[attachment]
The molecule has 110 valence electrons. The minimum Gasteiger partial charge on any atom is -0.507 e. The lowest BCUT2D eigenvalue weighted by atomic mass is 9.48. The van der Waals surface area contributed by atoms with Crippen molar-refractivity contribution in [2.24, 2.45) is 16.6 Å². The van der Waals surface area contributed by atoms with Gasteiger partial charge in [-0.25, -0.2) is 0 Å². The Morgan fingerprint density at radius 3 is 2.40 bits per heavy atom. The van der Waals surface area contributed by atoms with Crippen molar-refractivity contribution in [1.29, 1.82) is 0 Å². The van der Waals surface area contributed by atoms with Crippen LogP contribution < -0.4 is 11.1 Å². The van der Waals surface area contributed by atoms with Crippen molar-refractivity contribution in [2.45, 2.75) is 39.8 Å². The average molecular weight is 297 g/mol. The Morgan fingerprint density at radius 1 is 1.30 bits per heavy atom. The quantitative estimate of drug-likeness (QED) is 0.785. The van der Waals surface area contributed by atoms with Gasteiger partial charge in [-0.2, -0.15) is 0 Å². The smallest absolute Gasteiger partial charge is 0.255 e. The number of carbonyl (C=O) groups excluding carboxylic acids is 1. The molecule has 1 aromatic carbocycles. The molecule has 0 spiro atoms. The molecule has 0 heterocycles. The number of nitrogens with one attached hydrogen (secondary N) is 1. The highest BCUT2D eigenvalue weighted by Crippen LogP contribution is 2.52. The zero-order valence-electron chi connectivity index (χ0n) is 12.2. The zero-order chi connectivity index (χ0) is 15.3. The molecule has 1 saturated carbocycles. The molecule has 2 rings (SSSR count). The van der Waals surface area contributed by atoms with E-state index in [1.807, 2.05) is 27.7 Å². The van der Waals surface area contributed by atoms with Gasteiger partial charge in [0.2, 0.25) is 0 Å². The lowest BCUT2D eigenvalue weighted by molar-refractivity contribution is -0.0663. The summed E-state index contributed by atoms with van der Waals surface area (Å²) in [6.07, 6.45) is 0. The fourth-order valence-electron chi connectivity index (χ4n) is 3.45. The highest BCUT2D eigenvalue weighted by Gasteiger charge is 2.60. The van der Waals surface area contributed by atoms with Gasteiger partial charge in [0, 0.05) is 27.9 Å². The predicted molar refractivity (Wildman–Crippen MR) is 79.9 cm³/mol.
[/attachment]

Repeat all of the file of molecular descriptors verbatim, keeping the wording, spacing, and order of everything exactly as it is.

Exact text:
The molecule has 110 valence electrons. The minimum Gasteiger partial charge on any atom is -0.507 e. The lowest BCUT2D eigenvalue weighted by atomic mass is 9.48. The van der Waals surface area contributed by atoms with Crippen molar-refractivity contribution in [2.24, 2.45) is 16.6 Å². The van der Waals surface area contributed by atoms with Gasteiger partial charge in [-0.25, -0.2) is 0 Å². The Morgan fingerprint density at radius 3 is 2.40 bits per heavy atom. The van der Waals surface area contributed by atoms with Crippen molar-refractivity contribution in [1.29, 1.82) is 0 Å². The van der Waals surface area contributed by atoms with Crippen LogP contribution < -0.4 is 11.1 Å². The van der Waals surface area contributed by atoms with Crippen molar-refractivity contribution in [2.45, 2.75) is 39.8 Å². The average molecular weight is 297 g/mol. The Morgan fingerprint density at radius 1 is 1.30 bits per heavy atom. The quantitative estimate of drug-likeness (QED) is 0.785. The van der Waals surface area contributed by atoms with Gasteiger partial charge in [-0.2, -0.15) is 0 Å². The smallest absolute Gasteiger partial charge is 0.255 e. The number of carbonyl (C=O) groups excluding carboxylic acids is 1. The molecule has 1 aromatic carbocycles. The molecule has 0 spiro atoms. The molecule has 0 heterocycles. The number of nitrogens with one attached hydrogen (secondary N) is 1. The highest BCUT2D eigenvalue weighted by Crippen LogP contribution is 2.52. The zero-order valence-electron chi connectivity index (χ0n) is 12.2. The zero-order chi connectivity index (χ0) is 15.3. The molecule has 1 saturated carbocycles. The molecule has 2 rings (SSSR count). The van der Waals surface area contributed by atoms with E-state index in [1.807, 2.05) is 27.7 Å². The van der Waals surface area contributed by atoms with Gasteiger partial charge in [0.2, 0.25) is 0 Å². The lowest BCUT2D eigenvalue weighted by molar-refractivity contribution is -0.0663. The summed E-state index contributed by atoms with van der Waals surface area (Å²) in [6.07, 6.45) is 0. The fourth-order valence-electron chi connectivity index (χ4n) is 3.45. The highest BCUT2D eigenvalue weighted by Gasteiger charge is 2.60. The van der Waals surface area contributed by atoms with Gasteiger partial charge in [0, 0.05) is 27.9 Å². The predicted molar refractivity (Wildman–Crippen MR) is 79.9 cm³/mol.